Atcherson, S. et al. (2017) Journal of the American Academy of Audiology. 28(1) pp. 58-67(10)
Background: It is generally well known that speech perception is often improved with integrated audiovisual input whether in quiet or in noise. In many health-care environments, however, conventional surgical masks block visual access to the mouth and obscure other potential facial cues. In addition, these environments can be noisy. Although these masks may not alter the acoustic properties, the presence of noise in addition to the lack of visual input can have a deleterious effect on speech understanding. A transparent (“see-through”) surgical mask may help to overcome this issue.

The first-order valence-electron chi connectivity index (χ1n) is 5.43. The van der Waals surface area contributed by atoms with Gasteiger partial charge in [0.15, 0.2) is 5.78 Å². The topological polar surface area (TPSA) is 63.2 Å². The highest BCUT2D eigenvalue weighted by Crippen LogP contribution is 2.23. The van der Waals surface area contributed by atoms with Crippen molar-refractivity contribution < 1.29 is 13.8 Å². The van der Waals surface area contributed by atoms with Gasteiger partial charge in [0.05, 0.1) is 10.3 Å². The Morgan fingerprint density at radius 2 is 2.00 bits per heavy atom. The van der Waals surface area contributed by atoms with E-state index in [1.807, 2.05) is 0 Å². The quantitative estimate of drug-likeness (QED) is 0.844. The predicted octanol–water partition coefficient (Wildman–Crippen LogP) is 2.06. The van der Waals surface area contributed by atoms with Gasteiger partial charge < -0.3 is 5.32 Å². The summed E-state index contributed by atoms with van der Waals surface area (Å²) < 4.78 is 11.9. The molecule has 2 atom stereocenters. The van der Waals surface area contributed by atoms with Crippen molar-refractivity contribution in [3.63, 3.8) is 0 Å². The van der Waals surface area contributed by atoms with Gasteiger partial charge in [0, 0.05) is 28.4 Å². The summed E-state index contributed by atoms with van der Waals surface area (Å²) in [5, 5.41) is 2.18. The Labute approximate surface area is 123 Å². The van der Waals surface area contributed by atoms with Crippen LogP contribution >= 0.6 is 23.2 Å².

Conclusions: Findings confirm improved speech perception performance in noise for listeners with hearing impairment when visual input is provided using a transparent surgical mask. Most importantly, the use of the transparent mask did not negatively affect speech perception performance in noise.
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